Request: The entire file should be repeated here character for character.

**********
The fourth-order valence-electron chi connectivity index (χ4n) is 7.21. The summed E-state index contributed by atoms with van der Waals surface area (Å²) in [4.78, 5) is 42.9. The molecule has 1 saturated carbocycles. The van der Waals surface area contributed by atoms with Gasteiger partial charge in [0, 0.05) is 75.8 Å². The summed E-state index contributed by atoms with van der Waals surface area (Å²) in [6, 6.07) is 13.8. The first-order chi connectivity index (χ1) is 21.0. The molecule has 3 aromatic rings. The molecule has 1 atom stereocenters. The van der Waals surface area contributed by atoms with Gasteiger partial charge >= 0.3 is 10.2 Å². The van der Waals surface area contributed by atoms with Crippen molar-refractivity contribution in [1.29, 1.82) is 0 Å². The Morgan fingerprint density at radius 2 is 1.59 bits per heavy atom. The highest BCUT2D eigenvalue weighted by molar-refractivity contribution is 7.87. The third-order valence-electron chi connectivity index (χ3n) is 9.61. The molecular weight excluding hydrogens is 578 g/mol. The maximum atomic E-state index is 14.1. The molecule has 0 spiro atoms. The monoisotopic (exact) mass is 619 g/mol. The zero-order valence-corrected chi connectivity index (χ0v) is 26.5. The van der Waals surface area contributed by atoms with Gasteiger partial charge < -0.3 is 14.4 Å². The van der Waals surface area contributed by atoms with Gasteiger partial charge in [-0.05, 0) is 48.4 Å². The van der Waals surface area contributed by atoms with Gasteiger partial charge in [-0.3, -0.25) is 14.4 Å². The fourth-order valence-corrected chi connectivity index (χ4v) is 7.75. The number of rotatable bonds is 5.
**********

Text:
The fourth-order valence-electron chi connectivity index (χ4n) is 7.21. The summed E-state index contributed by atoms with van der Waals surface area (Å²) in [4.78, 5) is 42.9. The molecule has 1 saturated carbocycles. The van der Waals surface area contributed by atoms with Gasteiger partial charge in [0, 0.05) is 75.8 Å². The summed E-state index contributed by atoms with van der Waals surface area (Å²) in [6, 6.07) is 13.8. The first-order chi connectivity index (χ1) is 21.0. The molecule has 3 aromatic rings. The molecule has 1 atom stereocenters. The van der Waals surface area contributed by atoms with Gasteiger partial charge >= 0.3 is 10.2 Å². The van der Waals surface area contributed by atoms with Crippen molar-refractivity contribution in [1.29, 1.82) is 0 Å². The Morgan fingerprint density at radius 2 is 1.59 bits per heavy atom. The highest BCUT2D eigenvalue weighted by molar-refractivity contribution is 7.87. The third-order valence-electron chi connectivity index (χ3n) is 9.61. The molecular weight excluding hydrogens is 578 g/mol. The maximum atomic E-state index is 14.1. The molecule has 0 spiro atoms. The monoisotopic (exact) mass is 619 g/mol. The zero-order valence-corrected chi connectivity index (χ0v) is 26.5. The van der Waals surface area contributed by atoms with Gasteiger partial charge < -0.3 is 14.4 Å². The van der Waals surface area contributed by atoms with Gasteiger partial charge in [-0.05, 0) is 48.4 Å². The van der Waals surface area contributed by atoms with Gasteiger partial charge in [-0.3, -0.25) is 14.4 Å². The fourth-order valence-corrected chi connectivity index (χ4v) is 7.75. The number of rotatable bonds is 5.